Jack Nicholson is definitely one of the most talented and dedicated dramatic actors of today (PEOPLE, July 28). Granted, Kubrick’s adaptation of Stephen King’s novel The Shining is “audacious,” but Nicholson gives such a performance he makes it worthwhile.
Jack Nicholson “has never literally tried ladykilling until The Shining.” This is, of course, not true, since in the hilarious 1975 film The Fortune Mr. Nicholson, aided and abetted by Warren Beatty, tried to kill Stockard Channing.
Debora L. Green
Drugs “ain’t no big thing”? Maybe not in your home. With love and hope,
We thought your article on Jack Nicholson was nicely done, so we hope we won’t offend you by correcting you. It was Jack’s grandfather who was an alcoholic, not his father. Jack’s father is a charming man who owns a beauty parlor and raises and races horses. Also, it was Jack’s grandmother Ethel May, not his mother, who raised him. It was his mother, June, whom Jack went to visit in California after high school. She was an Earl Carroll showgirl.
Arthur and Blanche Wertzel
Ocean Grove, N.J.
I very much enjoyed William F. Buckley Jr.’s escapades in sailing the Atlantic. But I wonder how accurate his celestial navigation could have been, since he was not aware the 71-foot Sealestial was a yawl, not a ketch.
Patti Policastro Howe
Aboard the sloop Rowdy
Sea Bright, N.J.
Buckley answers: “One can reply to Ms. Howe a priori (a ketch’s aftermast rises forward of the aft waterline as in Sealestial) or a posteriori (my celestial navigation was adequately accurate to lead me to PEOPLE’s editorial desk—and back to the heart of controversy).”—ED.
Bill Buckley’s article on his odyssey was terrific, but who’s gonna do it for the liberal cause? The way I figure it, if Art Buchwald and Ben Bradlee rented a speedboat in Miami and set a northern course, they might make the Cape Cod lighthouse by Christmas. Come on, Art, the liberals need you.
I’m a rock deejay, and most of my listeners regard Lipps Inc.’s Funkytown as disco’s last stand. People are about as fed up with reading about disco as they are with hearing it. So let’s have more about rock’n’roll.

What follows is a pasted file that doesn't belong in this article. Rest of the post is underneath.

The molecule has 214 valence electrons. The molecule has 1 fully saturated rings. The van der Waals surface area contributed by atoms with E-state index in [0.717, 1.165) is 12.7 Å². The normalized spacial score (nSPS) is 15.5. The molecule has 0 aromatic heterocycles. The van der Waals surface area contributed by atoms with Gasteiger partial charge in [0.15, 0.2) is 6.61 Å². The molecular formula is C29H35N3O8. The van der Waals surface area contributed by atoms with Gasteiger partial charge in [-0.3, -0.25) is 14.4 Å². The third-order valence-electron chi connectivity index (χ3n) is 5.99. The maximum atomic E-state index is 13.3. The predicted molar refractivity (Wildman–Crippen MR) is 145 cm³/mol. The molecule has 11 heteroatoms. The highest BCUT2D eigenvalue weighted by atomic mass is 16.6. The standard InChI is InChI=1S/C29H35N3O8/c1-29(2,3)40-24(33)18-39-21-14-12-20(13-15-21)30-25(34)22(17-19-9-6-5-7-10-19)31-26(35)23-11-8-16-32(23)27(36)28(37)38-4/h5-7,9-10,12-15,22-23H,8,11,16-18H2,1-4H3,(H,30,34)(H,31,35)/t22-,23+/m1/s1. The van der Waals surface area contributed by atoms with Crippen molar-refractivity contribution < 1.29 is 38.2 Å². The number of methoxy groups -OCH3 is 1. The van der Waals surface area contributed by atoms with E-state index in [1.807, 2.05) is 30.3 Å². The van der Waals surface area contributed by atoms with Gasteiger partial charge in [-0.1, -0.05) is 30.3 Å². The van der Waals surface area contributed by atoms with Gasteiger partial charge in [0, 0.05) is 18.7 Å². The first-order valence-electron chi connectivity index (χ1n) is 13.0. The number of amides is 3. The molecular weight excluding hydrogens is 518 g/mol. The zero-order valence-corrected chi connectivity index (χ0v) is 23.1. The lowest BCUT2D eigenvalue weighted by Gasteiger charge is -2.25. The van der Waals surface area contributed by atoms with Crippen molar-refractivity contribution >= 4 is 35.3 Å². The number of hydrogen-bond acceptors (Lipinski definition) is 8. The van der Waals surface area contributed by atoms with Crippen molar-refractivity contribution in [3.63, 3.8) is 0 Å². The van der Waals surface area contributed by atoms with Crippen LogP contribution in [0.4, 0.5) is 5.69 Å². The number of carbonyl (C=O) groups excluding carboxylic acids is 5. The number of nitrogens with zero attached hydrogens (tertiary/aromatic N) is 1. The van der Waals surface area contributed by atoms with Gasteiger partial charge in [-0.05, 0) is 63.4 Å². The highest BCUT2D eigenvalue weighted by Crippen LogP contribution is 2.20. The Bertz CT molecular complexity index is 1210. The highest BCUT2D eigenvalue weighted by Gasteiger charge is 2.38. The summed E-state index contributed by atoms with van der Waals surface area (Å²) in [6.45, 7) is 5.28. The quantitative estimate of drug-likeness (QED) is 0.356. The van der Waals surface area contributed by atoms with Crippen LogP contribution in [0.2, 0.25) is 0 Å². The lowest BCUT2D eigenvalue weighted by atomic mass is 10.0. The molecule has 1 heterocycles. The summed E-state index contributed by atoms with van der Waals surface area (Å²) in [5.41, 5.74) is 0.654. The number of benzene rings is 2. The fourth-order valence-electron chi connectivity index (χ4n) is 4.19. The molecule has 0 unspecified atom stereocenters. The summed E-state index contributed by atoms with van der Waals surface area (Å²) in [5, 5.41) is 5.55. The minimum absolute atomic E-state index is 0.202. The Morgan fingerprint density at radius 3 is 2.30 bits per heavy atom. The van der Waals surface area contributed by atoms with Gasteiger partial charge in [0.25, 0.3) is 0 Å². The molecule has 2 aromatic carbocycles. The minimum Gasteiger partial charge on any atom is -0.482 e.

As a member of the Association for Children with Learning Disabilities, past president of the Williamsburg Area Chapter of ACLD and mother of a learning-disabled child, I want to thank you for your article on dyslexia. One of the hardest things for a parent is to convince your child that he is not “dumb” because he is smart enough to realize that he is not like the other children. The next hardest thing is telling the community you live in that you have an LD child, as the community at large does not understand that LD is not retardation.
A. Christine Pearson
Cugat’s latest Latin lovely bristles at his possessiveness and protests that at 24 she’s not attracted to him “that way.” Golly, Cugie should get something for his money, or maybe Yvonne would rather go to work.
Jo Ann Brett
Bravo for Professor Takooshian and his study of witness apathy. When I described collaring a drunk who had kicked the window out of a moving subway train, the usual response was, “He could have had a gun or a knife.” Of course you’re in danger when you act directly, even indirectly. But what good is being alive if we deplete the quality of life itself with our cowardice or apathy?
New York City
How can a citizen be expected to get involved when he notifies “Our City’s Finest” that two Tuesdays in a row he has witnessed an exchange of a “newspaper package” and money in a park during his lunch hour (everyone knows drugs don’t come gift-wrapped). The witness gives his name, all pertinent information, and a promise to notify the police should “they” return the following Tuesday. Midway during that next transaction, our “men in blue” arrive only to question ME, check MY ID, give MY car the once-over and verify MY employment. All the while, the “purchase” is completed without “the bad guys” even getting a second glance. Yes, professor, there is a correlation between citizen involvement and respect for their local police departments.
Van Nuys, Calif.